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Governments and central banks are destroying the value of your money

February 2024

First published in the Pension Funds Online

The Cantillon Effect describes the distributional consequences money printing can have in an economy and was first coined (if you’ll excuse the pun) by 18th-century Irish-French economist Richard Cantillon.

In Cantillon’s day, it was the crown that controlled the money supply – usually gold and silver – in most European countries. As Cantillon noted, if a new gold mine was discovered, the people closest to the king got access to the gold first and were able to use the money to buy up assets. By the time the new money had percolated down to the general populace, the prices for many goods and services had risen as a result of the expanded money supply.

Put simply, money is not neutral. The individuals and institutions closest to the source of the money supply enjoy financial advantages and privileges at the cost of those least connected to the financial system. In Cantillon’s day, it was the kings, queens and their courtiers who were closest to the source. Today, it is large banks, hedge funds and private equity firms.

Indeed, the Cantillon effect is arguably more relevant today than it was in Cantillon’s time. The main reason for this is the unpegging of the US dollar from gold in 1971, since which time there has been virtually no limit on the amount of new money commercial and central banks can create. And they have created previously unimaginable sums. Every time a new crisis emerges, often as a result of the boom-and-bust cycles generated by excessive money printing, central banks print yet more money. And those closest to the central banks get the money first while those furthest away get it last, by which time inflation has eroded all possible benefits.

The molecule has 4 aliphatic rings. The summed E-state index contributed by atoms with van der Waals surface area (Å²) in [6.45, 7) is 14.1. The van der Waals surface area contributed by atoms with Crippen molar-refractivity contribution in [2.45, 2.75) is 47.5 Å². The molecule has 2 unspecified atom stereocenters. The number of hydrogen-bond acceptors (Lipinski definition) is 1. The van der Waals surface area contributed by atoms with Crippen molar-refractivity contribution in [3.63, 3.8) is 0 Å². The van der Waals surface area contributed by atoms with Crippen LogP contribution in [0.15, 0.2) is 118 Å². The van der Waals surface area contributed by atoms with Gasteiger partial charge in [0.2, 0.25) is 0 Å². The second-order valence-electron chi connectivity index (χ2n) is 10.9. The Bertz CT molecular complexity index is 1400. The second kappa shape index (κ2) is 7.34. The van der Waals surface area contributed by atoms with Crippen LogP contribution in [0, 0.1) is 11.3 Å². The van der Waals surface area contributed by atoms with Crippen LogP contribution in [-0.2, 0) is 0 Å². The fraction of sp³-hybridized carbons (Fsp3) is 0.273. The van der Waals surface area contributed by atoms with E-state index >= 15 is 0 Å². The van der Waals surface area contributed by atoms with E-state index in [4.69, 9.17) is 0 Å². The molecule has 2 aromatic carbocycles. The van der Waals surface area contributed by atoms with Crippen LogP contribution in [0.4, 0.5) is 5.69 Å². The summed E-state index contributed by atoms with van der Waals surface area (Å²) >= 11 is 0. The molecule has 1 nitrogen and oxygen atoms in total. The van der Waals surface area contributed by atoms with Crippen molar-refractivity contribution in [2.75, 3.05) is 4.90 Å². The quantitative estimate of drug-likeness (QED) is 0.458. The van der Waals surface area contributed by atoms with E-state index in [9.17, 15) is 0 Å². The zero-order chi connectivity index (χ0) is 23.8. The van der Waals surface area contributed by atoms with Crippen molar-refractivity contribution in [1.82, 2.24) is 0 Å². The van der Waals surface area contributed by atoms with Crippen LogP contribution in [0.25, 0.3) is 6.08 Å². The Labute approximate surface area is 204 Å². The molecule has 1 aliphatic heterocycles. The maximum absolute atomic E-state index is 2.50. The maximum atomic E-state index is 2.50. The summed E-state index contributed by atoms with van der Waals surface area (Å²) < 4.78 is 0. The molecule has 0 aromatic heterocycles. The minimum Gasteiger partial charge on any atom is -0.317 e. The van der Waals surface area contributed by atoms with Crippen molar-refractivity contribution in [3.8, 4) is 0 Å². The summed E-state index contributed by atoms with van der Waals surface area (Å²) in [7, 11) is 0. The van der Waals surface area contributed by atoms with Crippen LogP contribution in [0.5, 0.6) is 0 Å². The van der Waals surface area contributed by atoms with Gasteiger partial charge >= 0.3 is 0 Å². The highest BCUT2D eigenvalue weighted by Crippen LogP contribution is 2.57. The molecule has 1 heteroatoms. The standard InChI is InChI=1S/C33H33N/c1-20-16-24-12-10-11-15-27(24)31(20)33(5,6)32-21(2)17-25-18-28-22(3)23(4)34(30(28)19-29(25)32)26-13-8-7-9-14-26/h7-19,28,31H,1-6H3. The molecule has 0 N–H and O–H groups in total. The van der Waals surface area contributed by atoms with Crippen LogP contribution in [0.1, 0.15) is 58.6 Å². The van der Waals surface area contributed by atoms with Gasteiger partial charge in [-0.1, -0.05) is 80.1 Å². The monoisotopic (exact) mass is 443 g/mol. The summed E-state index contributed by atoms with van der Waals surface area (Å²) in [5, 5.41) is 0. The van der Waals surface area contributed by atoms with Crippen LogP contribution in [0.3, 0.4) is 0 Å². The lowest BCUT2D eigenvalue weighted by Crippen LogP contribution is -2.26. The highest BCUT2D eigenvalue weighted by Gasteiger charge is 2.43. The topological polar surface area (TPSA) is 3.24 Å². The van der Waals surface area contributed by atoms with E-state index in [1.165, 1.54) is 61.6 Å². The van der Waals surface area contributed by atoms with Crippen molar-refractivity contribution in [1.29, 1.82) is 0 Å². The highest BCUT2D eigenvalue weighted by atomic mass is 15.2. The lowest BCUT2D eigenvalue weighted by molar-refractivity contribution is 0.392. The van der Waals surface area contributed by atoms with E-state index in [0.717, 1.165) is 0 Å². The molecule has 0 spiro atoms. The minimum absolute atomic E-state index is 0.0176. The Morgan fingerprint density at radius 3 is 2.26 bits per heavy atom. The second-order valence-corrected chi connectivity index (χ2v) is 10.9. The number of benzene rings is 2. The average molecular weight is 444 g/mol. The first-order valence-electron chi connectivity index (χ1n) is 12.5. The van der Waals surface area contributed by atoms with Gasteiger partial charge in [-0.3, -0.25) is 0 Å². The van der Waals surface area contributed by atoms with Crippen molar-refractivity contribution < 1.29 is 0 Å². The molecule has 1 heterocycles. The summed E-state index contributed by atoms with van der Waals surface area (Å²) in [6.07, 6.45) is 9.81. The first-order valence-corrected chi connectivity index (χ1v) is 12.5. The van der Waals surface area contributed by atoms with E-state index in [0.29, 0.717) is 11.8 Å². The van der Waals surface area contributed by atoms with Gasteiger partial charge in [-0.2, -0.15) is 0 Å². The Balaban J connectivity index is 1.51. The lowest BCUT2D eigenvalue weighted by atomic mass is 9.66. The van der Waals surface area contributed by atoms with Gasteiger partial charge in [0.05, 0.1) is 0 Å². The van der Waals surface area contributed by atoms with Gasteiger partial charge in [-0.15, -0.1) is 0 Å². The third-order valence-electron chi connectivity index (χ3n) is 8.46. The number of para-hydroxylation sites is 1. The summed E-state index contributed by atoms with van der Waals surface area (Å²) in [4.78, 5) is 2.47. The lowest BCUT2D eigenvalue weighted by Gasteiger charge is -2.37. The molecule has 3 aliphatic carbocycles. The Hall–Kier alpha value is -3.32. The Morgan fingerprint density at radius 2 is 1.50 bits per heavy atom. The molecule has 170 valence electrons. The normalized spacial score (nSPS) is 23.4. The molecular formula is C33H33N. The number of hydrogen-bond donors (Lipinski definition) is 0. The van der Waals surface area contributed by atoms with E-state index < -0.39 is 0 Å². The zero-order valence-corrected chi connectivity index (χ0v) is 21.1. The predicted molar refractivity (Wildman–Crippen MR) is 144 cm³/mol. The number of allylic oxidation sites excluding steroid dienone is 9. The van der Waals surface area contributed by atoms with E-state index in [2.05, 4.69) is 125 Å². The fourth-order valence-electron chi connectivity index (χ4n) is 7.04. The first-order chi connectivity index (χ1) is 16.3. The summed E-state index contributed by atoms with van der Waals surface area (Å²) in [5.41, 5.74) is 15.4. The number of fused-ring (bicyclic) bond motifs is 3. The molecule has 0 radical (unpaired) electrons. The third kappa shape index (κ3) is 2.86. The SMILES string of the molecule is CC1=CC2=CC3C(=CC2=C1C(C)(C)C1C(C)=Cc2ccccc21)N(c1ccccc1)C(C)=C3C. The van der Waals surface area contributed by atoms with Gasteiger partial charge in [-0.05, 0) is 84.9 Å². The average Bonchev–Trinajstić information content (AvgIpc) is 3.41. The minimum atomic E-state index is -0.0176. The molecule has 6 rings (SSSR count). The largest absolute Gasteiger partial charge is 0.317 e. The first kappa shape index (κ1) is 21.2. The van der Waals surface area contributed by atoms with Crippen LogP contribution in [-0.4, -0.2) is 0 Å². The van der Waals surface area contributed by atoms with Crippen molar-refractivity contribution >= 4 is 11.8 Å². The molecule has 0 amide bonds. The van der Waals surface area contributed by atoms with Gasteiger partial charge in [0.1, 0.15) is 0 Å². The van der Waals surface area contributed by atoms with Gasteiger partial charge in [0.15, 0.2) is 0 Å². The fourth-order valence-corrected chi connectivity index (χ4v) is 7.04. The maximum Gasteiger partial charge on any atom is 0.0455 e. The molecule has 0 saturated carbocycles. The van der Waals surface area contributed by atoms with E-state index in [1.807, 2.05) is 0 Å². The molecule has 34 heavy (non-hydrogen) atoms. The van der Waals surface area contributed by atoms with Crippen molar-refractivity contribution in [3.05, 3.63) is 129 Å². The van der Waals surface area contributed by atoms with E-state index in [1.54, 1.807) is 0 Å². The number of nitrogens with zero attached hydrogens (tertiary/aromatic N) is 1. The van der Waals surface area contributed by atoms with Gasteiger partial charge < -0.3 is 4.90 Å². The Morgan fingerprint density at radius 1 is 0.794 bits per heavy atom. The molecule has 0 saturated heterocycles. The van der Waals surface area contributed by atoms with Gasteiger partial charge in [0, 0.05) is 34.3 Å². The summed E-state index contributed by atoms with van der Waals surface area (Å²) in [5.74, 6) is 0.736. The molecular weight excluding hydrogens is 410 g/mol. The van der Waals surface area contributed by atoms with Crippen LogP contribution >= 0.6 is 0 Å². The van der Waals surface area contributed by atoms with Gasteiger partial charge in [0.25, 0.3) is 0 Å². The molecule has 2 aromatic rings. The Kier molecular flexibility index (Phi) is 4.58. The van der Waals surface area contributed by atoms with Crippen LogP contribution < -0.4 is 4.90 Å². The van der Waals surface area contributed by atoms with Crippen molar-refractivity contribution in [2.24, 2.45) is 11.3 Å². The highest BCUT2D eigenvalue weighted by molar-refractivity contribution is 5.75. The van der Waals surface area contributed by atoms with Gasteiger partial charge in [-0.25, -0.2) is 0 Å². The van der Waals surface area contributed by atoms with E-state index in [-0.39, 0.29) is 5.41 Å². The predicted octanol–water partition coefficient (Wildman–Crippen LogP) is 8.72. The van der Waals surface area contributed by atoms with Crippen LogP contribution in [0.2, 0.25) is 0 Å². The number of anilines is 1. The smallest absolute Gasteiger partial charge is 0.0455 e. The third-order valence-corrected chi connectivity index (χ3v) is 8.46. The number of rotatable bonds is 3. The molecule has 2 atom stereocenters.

The latest – and arguably most egregious – example of this phenomenon is the raft of Quantitative Easing (QE) programs unleashed by central banks over the past 15 years. QE’s ostensible goal was to stimulate economic activity and bank lending during the worst years of the global financial crisis, but in most countries, it has lasted well over a decade.

Here’s how it works. A central bank creates new money to purchase huge volumes of financial assets from financial institutions. These assets are primarily long-duration government bonds and mortgage-backed securities. This stimulates the demand for bonds, increasing their value and lowering their yields. Interest rates on other financial assets also fall.

This has a significant impact on the bond/stock portfolios of many financial institutions, tipping the balance from the archetypal 60/40 split to a ratio of, say, 50/50. Thus, to rebalance their portfolios, financial institutions sell huge volumes of bonds. They then use the new funds this generates to buy up other financial assets, including stocks, commodities, and real estate – at prices that have not yet reflected the increase in money supply. Like the king, queens and courtiers of the 18th century, well-positioned financial institutions are then able to buy at the old lower prices.